It depends on the audience. The people I thought about writing this book for were people who were in a position like the one I was in. You have a car, you can think abstractly about the benefits of giving up your car, but you’re not exactly sure how to go about it. Because even if you’re familiar with the transit system and familiar with other modes of transportation you may be having a hard time envisioning your life without a car and how to make that transition.
Also, I think that there are people who are carless by circumstance and maybe feel that they aren’t getting enough out of the city. These are people who don’t have a car either for financial reasons or mobility reasons or something else. Even though the book is called Carless in Chicago, there are a fair number of people who go through a life transition, they get married or have a child or something else and the question is do you need a second car? I hope that this book will help some people decide that they don’t.
And, of course as I mentioned, visitors to the city.
Can you a story about a commute or an excursion you’ve taken that involved interesting uses of different modes?
I love the water taxi. Adding it to my commute adds about 20 minutes in one direction or another but I love doing it – it’s just something I derive a tremendous amount of pleasure from so actually I take the water taxi all the time in the summer ‘cause I just love it. What I usually do is take the 147 [Outer Drive Express] bus from to the Wrigley Building and then take the water taxi to the West Loop and then grab a 38 [Ogden / Taylor] bus from there to my office at UIC.
Another example. As I describe in the book, I’m not a capital “C” cyclist but I enjoy cycling and I like to do it. I don’t have great facilities for cleaning up in the summer heat if I bike to work, so a great thing I like to do is take my bike to work on the bus and then ride home, which is kind of a perfect compromise because I get the benefits of the cycling but also can show up for that 9 am meeting without having to spend a lot of time cleaning up or worrying about what my meeting-mates think of the sweat running down my face.
What are some surprising tips that people who are already car-free might get out of your book?
There are a few things. For one thing, over the last few years the technology component has changed so much that it’s been hard for some people to keep up, in terms of the number of tools available to get schedules and check routes. That’s really changed not only how people use transit but how people make decisions about transit.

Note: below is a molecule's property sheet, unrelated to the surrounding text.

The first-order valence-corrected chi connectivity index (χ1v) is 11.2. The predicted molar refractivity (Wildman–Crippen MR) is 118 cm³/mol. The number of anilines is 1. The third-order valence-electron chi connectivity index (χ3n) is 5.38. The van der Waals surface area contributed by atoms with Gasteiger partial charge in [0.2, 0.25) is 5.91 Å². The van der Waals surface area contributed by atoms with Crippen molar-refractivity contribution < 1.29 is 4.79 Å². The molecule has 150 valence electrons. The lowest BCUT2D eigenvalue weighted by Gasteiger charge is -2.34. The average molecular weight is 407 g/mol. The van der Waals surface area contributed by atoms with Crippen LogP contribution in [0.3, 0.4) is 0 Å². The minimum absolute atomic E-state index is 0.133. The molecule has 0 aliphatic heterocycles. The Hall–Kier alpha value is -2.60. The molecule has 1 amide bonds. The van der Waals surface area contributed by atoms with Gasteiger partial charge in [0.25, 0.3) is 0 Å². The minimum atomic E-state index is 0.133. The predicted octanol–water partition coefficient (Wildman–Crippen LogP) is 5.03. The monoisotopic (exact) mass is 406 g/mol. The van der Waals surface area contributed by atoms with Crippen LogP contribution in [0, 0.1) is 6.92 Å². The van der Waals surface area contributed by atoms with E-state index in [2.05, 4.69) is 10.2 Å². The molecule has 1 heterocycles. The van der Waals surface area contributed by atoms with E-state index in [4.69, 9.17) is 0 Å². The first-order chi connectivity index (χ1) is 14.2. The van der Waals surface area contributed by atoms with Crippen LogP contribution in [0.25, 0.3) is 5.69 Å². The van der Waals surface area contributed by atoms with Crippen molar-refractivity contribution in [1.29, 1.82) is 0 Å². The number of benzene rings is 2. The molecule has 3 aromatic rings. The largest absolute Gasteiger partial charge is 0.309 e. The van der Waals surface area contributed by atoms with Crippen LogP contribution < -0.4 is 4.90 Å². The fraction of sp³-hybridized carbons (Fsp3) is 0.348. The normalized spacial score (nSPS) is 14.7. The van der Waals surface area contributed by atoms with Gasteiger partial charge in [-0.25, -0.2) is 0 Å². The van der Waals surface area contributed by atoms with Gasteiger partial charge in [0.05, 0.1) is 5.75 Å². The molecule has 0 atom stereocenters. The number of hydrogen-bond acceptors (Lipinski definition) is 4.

I’m often surprised by how little people know about car sharing. They think it might be too expensive or they think it would be too burdensome. They know about it but they assume it isn’t for them without necessarily understanding how it works.
The one that really surprises me is how few people know about commuter benefits, transit benefits. A lot of organizations, particularly larger companies and public employers offer employees to buy transit passes and tickets with pre-tax dollars through a paycheck deduction and it makes a huge difference in terms of what these things cost.
Jason, if you agree that Chicago has the potential to be America’s foremost city for green transportation, that is the big city that’s easiest to get around without a car by various modes, what are the challenges we need to overcome to achieve that status?
It’s a big question and I don’t have a comprehensive list. There are a few things that I would like to see happen in Chicago. We really have a lot of policies that encourage excess car ownership. Whenever we put up a new building, whenever people build new housing, the zoning laws that are such that you have to provide a whole bunch of parking. And that’s not the best policy if you’re really trying to discourage people from bringing more cars into the city.
I’m not sure if we have the political will to get into something like congestion pricing like they do in London or as they’ve considered doing in New York. But it would be nice to Chicago at least seriously look at some of those policies and how some kind of congestion pricing mechanism might reduce the number of cars on the road.
I would like to see the CTA get a little bit more creative about how it expands service. I’m not a transit planner, but I’d like to see things like bus rapid transit [a system of dedicated lanes for buses and kiosks where patrons pay before boarding,] which is relatively inexpensive to build. I’d like to see an expansion of inter-city rail also.
It would be nice if we just had a greater willingness to undertake large projects. We often talk big about transit projects and rail projects, but when it comes down to it there’s a certain lack of will about the funding and the disruptions that would happen to neighborhoods on a temporary basis to make such projects really succeed.
I’m hopeful that if Chicago gets the Olympics that might steer us in some of these directions. I’m sure if that’s going to happen or not but it would be nice if that was at least one more impetus.
And then there’s the other problem of how do we pay for all of it. And that’s a big question and I don’t have any easy answers. Certainly I’d like to see the state fix how it funds mass transit in Illinois but the state has larger funding issues to deal with right now before we can tackle this specifically.